I am more committed to Christian togetherness than might be assumed by a casual observer—in part, because I don’t actually talk about it much.  To consider aligning with, regularly assembling with, and working alongside others is no light or inconsequential undertaking!  It can be wearisome to explain the mental, spiritual, and physical toil involved in searching for a group of Christians to which to belong.  This enterprise runs deep, requiring thoroughgoing thought and enduring energy.  The very idea of passively allowing geography, denominational history, or the availability of “programs” to make a choice for me is not really an option.  I shared prior thoughts in these two posts:

The crisis of ministry

Musings on ministry and membership

Reactions to those have been mixed, and I’ve wished at times that I had quashed the inner drive to speak “prophetically” and the desire to be understood in this sphere.  I didn’t have to make this so publicly explicit by blogging about it, but it is not out of character, given my “earnestly speaking” modus operandi, to attempt to say something that I believe is (a) important and (b) on the right track.  Words like these can be misread—or perfectly read and sincerely criticized.  Critical attention is never any fun, although it can be helpful.  Something in me craves new or renewed connections with various souls, so the effort is worth it to me.  It might at times be that two will talk past one another or simply turn away, coming from vastly different vantage points.  Perhaps simpatico and/or a potential for synergy might be revealed.  In a rare case, could someone actually be taught or influenced for good through a blog?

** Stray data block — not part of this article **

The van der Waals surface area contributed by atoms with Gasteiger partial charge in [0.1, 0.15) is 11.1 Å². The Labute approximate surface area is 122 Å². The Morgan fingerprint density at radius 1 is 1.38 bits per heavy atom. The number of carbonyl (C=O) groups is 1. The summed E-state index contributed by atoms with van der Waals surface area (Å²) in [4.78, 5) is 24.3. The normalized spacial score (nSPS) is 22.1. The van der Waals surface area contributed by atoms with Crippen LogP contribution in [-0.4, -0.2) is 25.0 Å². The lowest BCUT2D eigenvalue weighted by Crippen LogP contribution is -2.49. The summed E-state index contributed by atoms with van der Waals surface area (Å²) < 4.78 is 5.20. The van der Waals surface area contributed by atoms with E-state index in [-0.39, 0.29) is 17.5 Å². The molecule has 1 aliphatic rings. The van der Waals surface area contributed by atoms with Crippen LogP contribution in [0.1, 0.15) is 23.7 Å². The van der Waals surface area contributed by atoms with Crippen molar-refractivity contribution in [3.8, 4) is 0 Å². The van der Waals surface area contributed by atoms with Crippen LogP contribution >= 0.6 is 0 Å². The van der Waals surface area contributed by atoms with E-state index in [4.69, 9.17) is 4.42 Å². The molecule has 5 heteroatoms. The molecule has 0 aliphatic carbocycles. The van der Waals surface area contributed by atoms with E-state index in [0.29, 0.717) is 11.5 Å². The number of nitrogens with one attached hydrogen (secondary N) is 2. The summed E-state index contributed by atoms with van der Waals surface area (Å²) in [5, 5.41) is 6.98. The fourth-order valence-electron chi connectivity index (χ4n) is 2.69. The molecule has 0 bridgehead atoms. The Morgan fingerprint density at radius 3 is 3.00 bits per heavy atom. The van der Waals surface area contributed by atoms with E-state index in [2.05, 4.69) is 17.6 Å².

Sarah, a friend of nearly ten years with whom our family has shared a great deal, wrote something I want to spotlight: